Anne
In this remarkable book, 103-year-old George Dawson, a slave's grandson who learned to read at age 98, reflects on his life and offers valuable lessons in living as well as a fresh, firsthand view of America during the twentieth century. Richard Glaubman captures Dawson's irresistible voice and view of the world, offering insights into humanity, history, hardships, and happiness. From segregation and civil rights, to the wars, presidents, and defining moments in history, George Dawson's descript ...more
Kara Belden
Sep 05, 2018 rated it it was amazing  ·  review of another edition
Oh my... what powerful, feel good messages at the end! I cried. Just what I needed today. ♥️
Amy
I'd give this book 3 1/2 stars. It is interesting... but not riveting. His overly simplistic lifestyle has brought him much happiness because he doesn't think long term or stress about anything. In fact, he lives day to day in all respects. Very few people could maintain a lifestyle where they work to merely have enough money to get by each day.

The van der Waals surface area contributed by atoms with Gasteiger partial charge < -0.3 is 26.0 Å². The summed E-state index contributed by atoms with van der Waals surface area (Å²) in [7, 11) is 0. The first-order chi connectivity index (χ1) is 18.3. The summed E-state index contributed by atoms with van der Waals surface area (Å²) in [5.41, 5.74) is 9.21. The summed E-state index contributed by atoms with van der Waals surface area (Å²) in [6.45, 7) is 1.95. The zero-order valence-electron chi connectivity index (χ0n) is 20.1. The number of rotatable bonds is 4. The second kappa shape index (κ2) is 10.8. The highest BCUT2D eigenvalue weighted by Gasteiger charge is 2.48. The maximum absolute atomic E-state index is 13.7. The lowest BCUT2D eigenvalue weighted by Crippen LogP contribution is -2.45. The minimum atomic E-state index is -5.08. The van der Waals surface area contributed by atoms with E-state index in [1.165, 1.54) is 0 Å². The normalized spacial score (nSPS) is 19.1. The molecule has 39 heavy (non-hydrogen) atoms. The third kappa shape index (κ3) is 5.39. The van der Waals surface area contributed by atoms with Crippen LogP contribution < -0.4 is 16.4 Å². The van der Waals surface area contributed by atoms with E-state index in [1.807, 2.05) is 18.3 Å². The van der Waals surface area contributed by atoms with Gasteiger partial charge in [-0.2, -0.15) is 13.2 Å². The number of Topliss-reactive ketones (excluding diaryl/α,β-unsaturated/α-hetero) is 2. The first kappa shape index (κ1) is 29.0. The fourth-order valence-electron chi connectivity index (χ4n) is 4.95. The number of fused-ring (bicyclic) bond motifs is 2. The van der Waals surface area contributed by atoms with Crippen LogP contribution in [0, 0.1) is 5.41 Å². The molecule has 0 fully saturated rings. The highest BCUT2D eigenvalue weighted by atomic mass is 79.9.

I will say that it was fascinating to hear about major points in American history from the first person perspective of an African American man. He has c
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Kathleen Payne
Jan 01, 2012 rated it it was amazing  ·  review of another edition
Recommends it for: Anyone
Recommended to Kathleen by: Christi
This was probably one of the best books I have read in my entire life. When I finished reading it, I could have turned around and read it again, except I had other books on my night stand that required my attention.

During the Civil Rights era in S.F. CA, I grew up next door to a wonderful black man, Art Lyons who was our "adopted grandpa". Art was born in the late 1800's and he couldn't read or write and probably only had a 4th grade education. During his lifetime he had a wealth of experiences
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Gail Holm
Oct 03, 2015 rated it it was amazing  ·  review of another edition